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John Synge's father Edward Synge could trace his family back to the fifteenth century. The origin of the name "Synge" is described in the introduction to General relativity : papers in honour of J L Synge :-
The name Synge is said to have originated with Henry VIII, who commanded a favourite choirboy to "Synge, Millington, synge".
John Synge's mother, Ellen Price, was of Scottish origin, being descended from the Scottish Stuarts, in particular a Sir William Stuart who went to Ireland in the early seventeenth century.
After being educated at St Andrews College in Dublin, Synge entered Trinity College, Dublin in 1915. There his achievements were quite remarkable, winning a Foundation Scholarship at the end of his first year. This scholarship was normally won by students in their third year of study. He was awarded his M.A. in 1919 in Mathematics and Experimental Physics. He received the Large Gold Medal for his outstanding work.
After graduating, Synge was appointed to a lectureship in mathematics at Trinity College, but he only held the post for a short time, leaving for Canada in 1920. from 1920 to 1925 Synge was an assistant professor of mathematics at the University of Toronto. Then in 1925 he returned to Trinity College, Dublin where he was elected to a fellowship and also appointed to the chair of Natural Philosophy (the older name for Physics).
In 1930 Synge headed back to North America and again was appointed to the University of Toronto, this time as Professor of Applied Mathematics. He spent some time in 1939 at Princeton University and, in 1941, he was a visiting professor at Brown University. In 1943 Synge was appointed as Chairman of the Mathematics Department of Ohio State University, then, three years later, as Head of the Mathematics Department of the Carnegie Institute of Technology in Pittsburg. He also spent a short time as ballistic mathematician in the US Air Force during 1944-45.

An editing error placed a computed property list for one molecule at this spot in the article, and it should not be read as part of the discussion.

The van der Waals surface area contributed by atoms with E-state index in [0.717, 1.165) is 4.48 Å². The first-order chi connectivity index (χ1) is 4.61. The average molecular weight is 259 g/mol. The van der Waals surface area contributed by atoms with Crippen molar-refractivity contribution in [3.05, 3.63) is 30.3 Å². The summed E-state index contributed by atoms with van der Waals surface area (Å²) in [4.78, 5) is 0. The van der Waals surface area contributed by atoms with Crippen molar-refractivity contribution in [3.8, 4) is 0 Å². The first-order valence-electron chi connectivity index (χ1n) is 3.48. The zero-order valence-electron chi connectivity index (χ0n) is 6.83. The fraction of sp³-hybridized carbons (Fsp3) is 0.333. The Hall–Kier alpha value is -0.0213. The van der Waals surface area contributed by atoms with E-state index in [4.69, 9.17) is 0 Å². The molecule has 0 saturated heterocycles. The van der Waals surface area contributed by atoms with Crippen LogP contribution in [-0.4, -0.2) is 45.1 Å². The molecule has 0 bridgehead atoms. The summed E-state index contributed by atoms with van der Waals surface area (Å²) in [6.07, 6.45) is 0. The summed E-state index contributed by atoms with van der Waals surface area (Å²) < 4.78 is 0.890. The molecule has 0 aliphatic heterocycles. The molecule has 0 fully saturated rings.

In 1948 he returned to Ireland to take up the post of Senior Professor in the School of Theoretical Physics of the Dublin Institute for Advanced Studies. This School, which had been set up when the Dublin Institute for Advanced Studies had been founded in 1940, had several outstanding members including Erwin Schrödinger who was also a Senior Professor.
P S Florides  describes the range of topics that Synge worked on:-
Professor Synge made outstanding contributions to widely varied fields: classical mechanics, geometrical mechanics and geometrical optics, gas dynamics, hydrodynamics, elasticity, electrical networks, mathematical methods, differential geometry and, above all, Einstein's theory of relativity.
Synge's most important contributions to theoretical physics were, in many respects, the product of his great skill and insight as a geometer :-
He felt just as much at home in the ordinary three dimensional Euclidean space as in the four dimensional space-time of relativity. In an astonishing paper in the Proceedings of the Royal Irish Academy (... 1950) he was able, for the first time, to penetrate and explore in detail the region inside the Schwarzschild radius (what we now call a black hole). At a time when many relativists thought that it did not even make sense to talk about this region, this work is very remarkable indeed.
Synge retired in 1972 and during his time at the Dublin Institute for Advanced Studies about 12% of all workers in relativity theory studied there. Professor Herman Bondi, who gave the first J L Synge Public Lecture in 1992, remarked:-